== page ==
Leaf of the Tree

Finding the Divine in the Details


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Learning to see With Thine Own Eyes

“We are here to mirror to each other the attributes of the Creator.” As each new day arrives, that is the awareness I want uppermost in my mind, and my heart.

After George Ronald Publisher released With Thine Own Eyes last month, I remembered that this first collaborative writing experience has deep roots in my spiritual family tree.WTOEimage.php

My first glance at the publisher’s listing for the book transported me back 38 years to a cozy little apartment in York, Maine. That’s where two of the kindest people I’ve known, Ted and Marian Lippitt, welcomed me with such love that my soul could finally recognize exactly where its home always is.

They helped me, young as I was, understand – and come to believe – that the very fact that we live in an imperfect world is a Divinely inspired invitation to turn toward what is of God, especially within our own hearts, as our best remedy, and response. And to treasure it as dearly as our own sight and life.

Thank you to George Ronald Publisher for helping us share this work, and my enduring thanks to co-authors Diane Iverson and Ron Tomanio whose company on life’s path is in my heart forever. With hearts full of love, and hope, we offer this invitation to explore these life-giving possibilities in such times of burgeoning change:

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Photo: Nelson Ashberger

 ~ setting aside blind imitation of the past

~ learning to build the good rather than fighting evil

~ choosing acts of service out of our spiritual understanding

~ listening carefully to our intuitive voice

~ knowing our purpose

~ regarding our fears as illusory

~ acquiring a sin-covering eye.

GRlogo150994_10151639928471124_2036423772_nLearn more and find ordering information for With Thine Own Eyes from George Ronald Publisher at:

http://grbooks.com/george-ronald-publisher-books/spirituality/with-thine-own-eyes-1380638499

Or find the KINDLE Version at: http://www.amazon.com/Thine-Own-Eyes-Imitate-Investigate-ebook/dp/B00I1JPC7I/ref=sr_1_1?s=digital-text&ie=UTF8&qid=1391286164&sr=1-1&keywords=With+Thine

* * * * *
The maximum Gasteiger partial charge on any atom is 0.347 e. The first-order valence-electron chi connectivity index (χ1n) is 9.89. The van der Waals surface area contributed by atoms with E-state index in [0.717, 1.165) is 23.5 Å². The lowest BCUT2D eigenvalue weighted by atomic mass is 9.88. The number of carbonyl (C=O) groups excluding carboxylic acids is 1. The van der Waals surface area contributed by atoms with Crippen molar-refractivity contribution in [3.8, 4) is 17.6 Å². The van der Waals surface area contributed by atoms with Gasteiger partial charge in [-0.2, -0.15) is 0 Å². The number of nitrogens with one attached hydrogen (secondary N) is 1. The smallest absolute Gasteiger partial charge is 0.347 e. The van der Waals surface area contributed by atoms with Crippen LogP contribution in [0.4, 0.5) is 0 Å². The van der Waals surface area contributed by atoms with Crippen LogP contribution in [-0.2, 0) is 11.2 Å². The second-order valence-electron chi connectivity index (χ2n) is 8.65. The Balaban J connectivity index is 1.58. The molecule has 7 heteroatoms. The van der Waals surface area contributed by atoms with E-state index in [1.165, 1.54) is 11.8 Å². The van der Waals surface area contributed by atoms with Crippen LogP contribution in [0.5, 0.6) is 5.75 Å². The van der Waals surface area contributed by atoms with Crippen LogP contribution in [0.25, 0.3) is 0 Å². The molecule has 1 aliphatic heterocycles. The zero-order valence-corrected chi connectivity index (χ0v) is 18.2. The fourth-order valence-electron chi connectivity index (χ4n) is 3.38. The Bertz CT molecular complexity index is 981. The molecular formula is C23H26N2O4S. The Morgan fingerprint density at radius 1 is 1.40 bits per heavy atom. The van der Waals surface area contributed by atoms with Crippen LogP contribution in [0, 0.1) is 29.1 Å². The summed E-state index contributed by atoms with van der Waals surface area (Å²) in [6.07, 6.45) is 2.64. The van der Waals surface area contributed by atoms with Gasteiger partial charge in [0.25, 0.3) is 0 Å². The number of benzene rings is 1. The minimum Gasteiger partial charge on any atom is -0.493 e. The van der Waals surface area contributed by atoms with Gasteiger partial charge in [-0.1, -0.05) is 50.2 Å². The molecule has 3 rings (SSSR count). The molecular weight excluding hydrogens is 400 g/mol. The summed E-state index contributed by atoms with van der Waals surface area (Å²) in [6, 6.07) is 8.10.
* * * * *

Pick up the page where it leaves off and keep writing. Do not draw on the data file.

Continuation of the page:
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The beginning in the endings

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“Evolution is transformation. And transformation is happening all the time. It happens as we learn new things …

“Evolution is not an automatic ever-ascending spiritual conveyor-belt, but the result of our ability to face reality, adjust, adapt, and change,” says Christine DeLorey, author of Life Cycles: Your Emotional Journey To Freedom And Happiness. I also highly recommend her http://creativenumerology.com/ site.

Fall is that time when so many endings seem to arrive at once, as the summer skies in which our dreams have soared in days of endless light grow overcast, like the darker mornings that are pointing us toward winter.

The intensity of contrast can be shocking when it appears; perhaps even disheartening. It reminds us of all that we do not yet know, and of the freedom in embracing that.

greens1374978_233813396773683_648730168_nEvery autumn, a part of me feels sad, as well as reminded, and also — like those spiked hulls from which such bright shiny chestnuts emerge — freshly broken open, once again.

“Keep some room in your heart for the unimaginable,” urges poet Mary Oliver. Theologian Paul Tillich reminds,“The first duty of love is to listen.”

colortip1383238_233814043440285_366268116_n“ … if you are willing to let your heart break completely open, with no internal narrative controlling the opening, you will discover the pure, innocent love that is alive in the core of every emotion, every feeling, everybody,” writes Gangaji. “It remains pure and spacious regardless of change or loss.”